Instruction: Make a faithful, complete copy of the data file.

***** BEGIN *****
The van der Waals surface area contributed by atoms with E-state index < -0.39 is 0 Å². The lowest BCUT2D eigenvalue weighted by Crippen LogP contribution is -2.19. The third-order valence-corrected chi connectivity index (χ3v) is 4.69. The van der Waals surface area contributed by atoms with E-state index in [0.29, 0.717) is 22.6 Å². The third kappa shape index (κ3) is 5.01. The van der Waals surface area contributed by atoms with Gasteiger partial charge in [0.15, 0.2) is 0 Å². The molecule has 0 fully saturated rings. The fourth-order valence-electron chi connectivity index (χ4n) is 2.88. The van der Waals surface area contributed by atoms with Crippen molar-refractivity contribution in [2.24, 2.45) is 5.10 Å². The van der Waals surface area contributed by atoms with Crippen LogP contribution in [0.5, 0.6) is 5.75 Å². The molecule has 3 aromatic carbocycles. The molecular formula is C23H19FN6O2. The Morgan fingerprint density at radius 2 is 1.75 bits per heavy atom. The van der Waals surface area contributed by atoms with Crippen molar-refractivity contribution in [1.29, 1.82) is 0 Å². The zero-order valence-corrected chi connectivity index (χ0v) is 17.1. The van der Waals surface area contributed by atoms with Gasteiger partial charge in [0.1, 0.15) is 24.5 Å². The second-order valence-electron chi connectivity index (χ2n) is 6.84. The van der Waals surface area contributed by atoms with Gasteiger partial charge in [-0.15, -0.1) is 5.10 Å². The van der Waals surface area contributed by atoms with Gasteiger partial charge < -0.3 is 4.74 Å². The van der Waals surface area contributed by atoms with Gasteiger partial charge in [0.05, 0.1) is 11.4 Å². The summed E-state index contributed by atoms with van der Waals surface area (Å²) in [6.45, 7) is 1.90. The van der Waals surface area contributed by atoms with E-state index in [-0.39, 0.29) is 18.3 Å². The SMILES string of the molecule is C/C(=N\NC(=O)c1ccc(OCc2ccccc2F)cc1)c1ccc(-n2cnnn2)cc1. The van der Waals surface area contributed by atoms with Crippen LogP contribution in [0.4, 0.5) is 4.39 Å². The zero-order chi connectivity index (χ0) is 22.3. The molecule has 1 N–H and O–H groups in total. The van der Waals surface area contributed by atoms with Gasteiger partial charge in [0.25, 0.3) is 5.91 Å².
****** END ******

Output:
The van der Waals surface area contributed by atoms with E-state index < -0.39 is 0 Å². The lowest BCUT2D eigenvalue weighted by Crippen LogP contribution is -2.19. The third-order valence-corrected chi connectivity index (χ3v) is 4.69. The van der Waals surface area contributed by atoms with E-state index in [0.29, 0.717) is 22.6 Å². The third kappa shape index (κ3) is 5.01. The van der Waals surface area contributed by atoms with Gasteiger partial charge in [0.15, 0.2) is 0 Å². The molecule has 0 fully saturated rings. The fourth-order valence-electron chi connectivity index (χ4n) is 2.88. The van der Waals surface area contributed by atoms with Crippen molar-refractivity contribution in [2.24, 2.45) is 5.10 Å². The van der Waals surface area contributed by atoms with Crippen LogP contribution in [0.5, 0.6) is 5.75 Å². The molecule has 3 aromatic carbocycles. The molecular formula is C23H19FN6O2. The Morgan fingerprint density at radius 2 is 1.75 bits per heavy atom. The van der Waals surface area contributed by atoms with Crippen molar-refractivity contribution in [1.29, 1.82) is 0 Å². The zero-order valence-corrected chi connectivity index (χ0v) is 17.1. The van der Waals surface area contributed by atoms with Gasteiger partial charge in [0.1, 0.15) is 24.5 Å². The second-order valence-electron chi connectivity index (χ2n) is 6.84. The van der Waals surface area contributed by atoms with Gasteiger partial charge in [-0.15, -0.1) is 5.10 Å². The van der Waals surface area contributed by atoms with Gasteiger partial charge < -0.3 is 4.74 Å². The van der Waals surface area contributed by atoms with Gasteiger partial charge in [0.05, 0.1) is 11.4 Å². The summed E-state index contributed by atoms with van der Waals surface area (Å²) in [6.45, 7) is 1.90. The van der Waals surface area contributed by atoms with E-state index in [-0.39, 0.29) is 18.3 Å². The SMILES string of the molecule is C/C(=N\NC(=O)c1ccc(OCc2ccccc2F)cc1)c1ccc(-n2cnnn2)cc1. The van der Waals surface area contributed by atoms with Crippen LogP contribution in [0.4, 0.5) is 4.39 Å². The zero-order chi connectivity index (χ0) is 22.3. The molecule has 1 N–H and O–H groups in total. The van der Waals surface area contributed by atoms with Gasteiger partial charge in [0.25, 0.3) is 5.91 Å².